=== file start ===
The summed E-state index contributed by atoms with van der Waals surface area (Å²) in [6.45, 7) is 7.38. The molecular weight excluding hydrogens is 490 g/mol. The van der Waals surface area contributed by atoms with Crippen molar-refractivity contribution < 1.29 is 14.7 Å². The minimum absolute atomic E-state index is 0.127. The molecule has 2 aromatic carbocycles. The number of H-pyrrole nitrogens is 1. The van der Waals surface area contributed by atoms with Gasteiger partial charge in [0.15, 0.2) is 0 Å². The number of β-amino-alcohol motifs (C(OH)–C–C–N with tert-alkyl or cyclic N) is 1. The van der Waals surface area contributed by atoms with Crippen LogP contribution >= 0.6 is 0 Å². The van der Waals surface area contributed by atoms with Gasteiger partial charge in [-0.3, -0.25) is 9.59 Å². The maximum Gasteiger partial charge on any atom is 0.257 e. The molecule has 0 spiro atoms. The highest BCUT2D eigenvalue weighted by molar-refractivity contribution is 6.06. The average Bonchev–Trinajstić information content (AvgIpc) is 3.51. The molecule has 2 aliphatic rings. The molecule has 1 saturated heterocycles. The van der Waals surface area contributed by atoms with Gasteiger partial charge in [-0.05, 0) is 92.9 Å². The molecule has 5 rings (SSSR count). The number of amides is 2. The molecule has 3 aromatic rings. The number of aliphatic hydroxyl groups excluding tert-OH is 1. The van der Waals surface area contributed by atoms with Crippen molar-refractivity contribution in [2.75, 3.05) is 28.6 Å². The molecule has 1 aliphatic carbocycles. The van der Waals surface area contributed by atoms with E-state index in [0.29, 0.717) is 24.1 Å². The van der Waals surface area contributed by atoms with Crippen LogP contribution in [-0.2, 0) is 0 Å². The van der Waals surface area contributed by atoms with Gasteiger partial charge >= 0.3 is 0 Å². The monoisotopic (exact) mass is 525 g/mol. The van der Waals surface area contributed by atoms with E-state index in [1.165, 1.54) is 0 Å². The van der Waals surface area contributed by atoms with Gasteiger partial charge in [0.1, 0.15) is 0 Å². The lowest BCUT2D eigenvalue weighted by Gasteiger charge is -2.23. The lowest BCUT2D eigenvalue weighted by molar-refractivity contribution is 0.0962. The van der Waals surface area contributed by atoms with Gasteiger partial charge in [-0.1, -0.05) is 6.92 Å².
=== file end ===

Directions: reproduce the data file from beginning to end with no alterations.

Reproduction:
The summed E-state index contributed by atoms with van der Waals surface area (Å²) in [6.45, 7) is 7.38. The molecular weight excluding hydrogens is 490 g/mol. The van der Waals surface area contributed by atoms with Crippen molar-refractivity contribution < 1.29 is 14.7 Å². The minimum absolute atomic E-state index is 0.127. The molecule has 2 aromatic carbocycles. The number of H-pyrrole nitrogens is 1. The van der Waals surface area contributed by atoms with Gasteiger partial charge in [0.15, 0.2) is 0 Å². The number of β-amino-alcohol motifs (C(OH)–C–C–N with tert-alkyl or cyclic N) is 1. The van der Waals surface area contributed by atoms with Crippen LogP contribution >= 0.6 is 0 Å². The van der Waals surface area contributed by atoms with Gasteiger partial charge in [-0.3, -0.25) is 9.59 Å². The maximum Gasteiger partial charge on any atom is 0.257 e. The molecule has 0 spiro atoms. The highest BCUT2D eigenvalue weighted by molar-refractivity contribution is 6.06. The average Bonchev–Trinajstić information content (AvgIpc) is 3.51. The molecule has 2 aliphatic rings. The molecule has 1 saturated heterocycles. The van der Waals surface area contributed by atoms with Gasteiger partial charge in [-0.05, 0) is 92.9 Å². The molecule has 5 rings (SSSR count). The number of amides is 2. The molecule has 3 aromatic rings. The number of aliphatic hydroxyl groups excluding tert-OH is 1. The van der Waals surface area contributed by atoms with Crippen molar-refractivity contribution in [2.75, 3.05) is 28.6 Å². The molecule has 1 aliphatic carbocycles. The van der Waals surface area contributed by atoms with E-state index in [0.29, 0.717) is 24.1 Å². The van der Waals surface area contributed by atoms with Crippen LogP contribution in [-0.2, 0) is 0 Å². The van der Waals surface area contributed by atoms with Gasteiger partial charge >= 0.3 is 0 Å². The monoisotopic (exact) mass is 525 g/mol. The van der Waals surface area contributed by atoms with E-state index in [1.165, 1.54) is 0 Å². The van der Waals surface area contributed by atoms with Gasteiger partial charge in [0.1, 0.15) is 0 Å². The lowest BCUT2D eigenvalue weighted by Gasteiger charge is -2.23. The lowest BCUT2D eigenvalue weighted by molar-refractivity contribution is 0.0962. The van der Waals surface area contributed by atoms with Gasteiger partial charge in [-0.1, -0.05) is 6.92 Å².